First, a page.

Source: Only eight of 19 supposed concussions on kickoff plays could be seen on film
The NFL’s push for further changes to the kickoff play came in large part from the fact that 19 concussions happened during kick returns in 2022. But there’s an important caveat to that.
Per a league source with knowledge of the situation, only eight of the concussions could be actually spotted with the human eye.
For the other 11, there was no evidence on film that a concussion happened during a kick return. It could have happened during the week. It could have happened at other times during the game.
None of the other 11 were reported at the time they supposedly happened. In most cases, the player who supposedly suffered a concussion during a kickoff return left the field in a way that suggested he was perfectly fine.
Some who oppose the latest change, which allows a fair catch between the goal line and the 25 to become first-and-10 possession at the 25, believe the league is deliberately fudging the numbers in order to support the change that was made. Then, next year, the numbers will be properly counted and, if/when they are lower, the league will claim that the rule change reduced concussions.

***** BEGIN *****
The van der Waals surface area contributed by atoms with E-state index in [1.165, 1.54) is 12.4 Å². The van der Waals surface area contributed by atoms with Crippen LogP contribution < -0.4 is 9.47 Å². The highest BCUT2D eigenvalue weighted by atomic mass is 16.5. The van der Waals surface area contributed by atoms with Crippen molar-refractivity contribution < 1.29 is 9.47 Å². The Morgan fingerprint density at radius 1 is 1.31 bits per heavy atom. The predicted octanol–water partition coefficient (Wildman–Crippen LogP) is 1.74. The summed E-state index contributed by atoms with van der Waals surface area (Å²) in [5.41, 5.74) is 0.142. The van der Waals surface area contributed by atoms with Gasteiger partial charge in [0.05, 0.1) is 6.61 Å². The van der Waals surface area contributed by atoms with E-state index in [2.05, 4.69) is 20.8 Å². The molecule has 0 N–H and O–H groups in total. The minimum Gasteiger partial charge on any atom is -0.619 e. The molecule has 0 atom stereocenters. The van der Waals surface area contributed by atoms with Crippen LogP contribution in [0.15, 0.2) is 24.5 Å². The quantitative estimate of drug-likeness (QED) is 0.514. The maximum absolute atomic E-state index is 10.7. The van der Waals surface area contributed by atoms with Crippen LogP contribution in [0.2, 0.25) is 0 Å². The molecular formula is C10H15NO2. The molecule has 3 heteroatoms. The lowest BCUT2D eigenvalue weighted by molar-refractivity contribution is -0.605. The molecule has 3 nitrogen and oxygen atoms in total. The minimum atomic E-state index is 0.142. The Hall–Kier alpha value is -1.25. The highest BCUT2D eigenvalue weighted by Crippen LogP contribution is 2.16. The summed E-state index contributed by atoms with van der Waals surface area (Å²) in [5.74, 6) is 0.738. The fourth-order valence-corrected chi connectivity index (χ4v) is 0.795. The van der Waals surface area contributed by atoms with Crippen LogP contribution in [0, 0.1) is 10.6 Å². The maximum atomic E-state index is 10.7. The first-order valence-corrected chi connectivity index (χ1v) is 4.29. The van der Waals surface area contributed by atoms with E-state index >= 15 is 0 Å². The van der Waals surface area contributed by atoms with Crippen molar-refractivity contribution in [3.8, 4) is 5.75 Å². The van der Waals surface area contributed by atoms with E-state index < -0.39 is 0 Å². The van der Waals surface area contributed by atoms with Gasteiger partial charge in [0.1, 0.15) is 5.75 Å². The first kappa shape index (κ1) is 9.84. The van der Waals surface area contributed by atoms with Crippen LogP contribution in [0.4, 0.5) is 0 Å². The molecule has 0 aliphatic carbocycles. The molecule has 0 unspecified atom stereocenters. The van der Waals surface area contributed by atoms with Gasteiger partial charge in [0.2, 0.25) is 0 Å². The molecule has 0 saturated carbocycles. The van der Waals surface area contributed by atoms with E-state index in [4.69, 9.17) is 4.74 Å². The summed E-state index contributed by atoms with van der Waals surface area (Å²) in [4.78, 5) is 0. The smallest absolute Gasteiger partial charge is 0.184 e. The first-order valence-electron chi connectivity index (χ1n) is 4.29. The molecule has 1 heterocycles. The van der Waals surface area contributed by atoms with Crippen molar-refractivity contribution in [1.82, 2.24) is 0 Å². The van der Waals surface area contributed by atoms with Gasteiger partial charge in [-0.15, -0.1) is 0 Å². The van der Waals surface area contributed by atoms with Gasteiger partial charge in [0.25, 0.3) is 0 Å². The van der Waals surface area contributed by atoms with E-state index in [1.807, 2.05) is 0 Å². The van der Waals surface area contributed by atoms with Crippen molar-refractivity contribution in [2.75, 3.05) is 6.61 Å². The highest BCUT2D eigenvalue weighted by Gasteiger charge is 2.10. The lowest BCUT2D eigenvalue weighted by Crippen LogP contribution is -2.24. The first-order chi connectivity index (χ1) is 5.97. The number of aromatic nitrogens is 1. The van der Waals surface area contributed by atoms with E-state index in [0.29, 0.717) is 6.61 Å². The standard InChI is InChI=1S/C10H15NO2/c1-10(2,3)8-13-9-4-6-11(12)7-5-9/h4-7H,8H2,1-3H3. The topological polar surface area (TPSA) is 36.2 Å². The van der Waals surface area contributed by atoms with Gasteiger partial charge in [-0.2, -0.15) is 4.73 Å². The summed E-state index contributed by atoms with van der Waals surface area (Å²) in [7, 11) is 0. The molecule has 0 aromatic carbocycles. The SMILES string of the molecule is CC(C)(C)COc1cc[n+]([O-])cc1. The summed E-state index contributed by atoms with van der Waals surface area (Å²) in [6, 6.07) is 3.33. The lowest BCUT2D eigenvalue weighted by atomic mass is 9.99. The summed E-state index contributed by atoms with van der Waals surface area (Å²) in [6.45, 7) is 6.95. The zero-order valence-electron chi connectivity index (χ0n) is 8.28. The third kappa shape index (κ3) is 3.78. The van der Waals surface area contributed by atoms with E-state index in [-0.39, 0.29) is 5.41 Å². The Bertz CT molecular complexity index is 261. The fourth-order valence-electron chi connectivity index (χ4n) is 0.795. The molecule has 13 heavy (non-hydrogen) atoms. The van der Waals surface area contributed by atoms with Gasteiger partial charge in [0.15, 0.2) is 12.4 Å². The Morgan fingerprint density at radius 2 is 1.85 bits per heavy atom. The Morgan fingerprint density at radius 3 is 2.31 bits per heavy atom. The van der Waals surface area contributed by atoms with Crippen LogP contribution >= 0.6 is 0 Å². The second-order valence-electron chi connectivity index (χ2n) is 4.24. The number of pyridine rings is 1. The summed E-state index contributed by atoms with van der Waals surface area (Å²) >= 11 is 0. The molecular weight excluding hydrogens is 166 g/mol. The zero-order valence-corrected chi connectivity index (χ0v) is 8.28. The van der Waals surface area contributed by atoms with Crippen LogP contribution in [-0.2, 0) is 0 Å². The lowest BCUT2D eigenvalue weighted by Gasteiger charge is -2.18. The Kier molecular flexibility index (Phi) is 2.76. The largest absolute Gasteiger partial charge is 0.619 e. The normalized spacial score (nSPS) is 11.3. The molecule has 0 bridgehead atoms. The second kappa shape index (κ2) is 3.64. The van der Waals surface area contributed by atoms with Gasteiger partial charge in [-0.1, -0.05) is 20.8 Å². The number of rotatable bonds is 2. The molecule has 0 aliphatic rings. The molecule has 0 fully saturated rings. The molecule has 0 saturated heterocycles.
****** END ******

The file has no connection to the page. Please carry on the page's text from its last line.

Some wonder when that will be the case. The concern is that, before the fair catch is called, there will potentially be head impacts by and among the players who are jockeying for position. Obviously, the kick coverage team can’t lollygag under the assumption of a fair catch; otherwise, they’ll potentially get burned by a return specialist who decides to take off with the ball.
So the players will have to block and try to get past blocks before the hand goes in the air for a fair catch. Even then, the players covering the kick will want to be in position to recover a muff.
These are all problems with this new rule. The biggest problem is that the factual foundation on which this current rule change was based is deeply flawed, with more than half of the 19 concussions on kickoff returns possibly not happening on kickoff returns at all.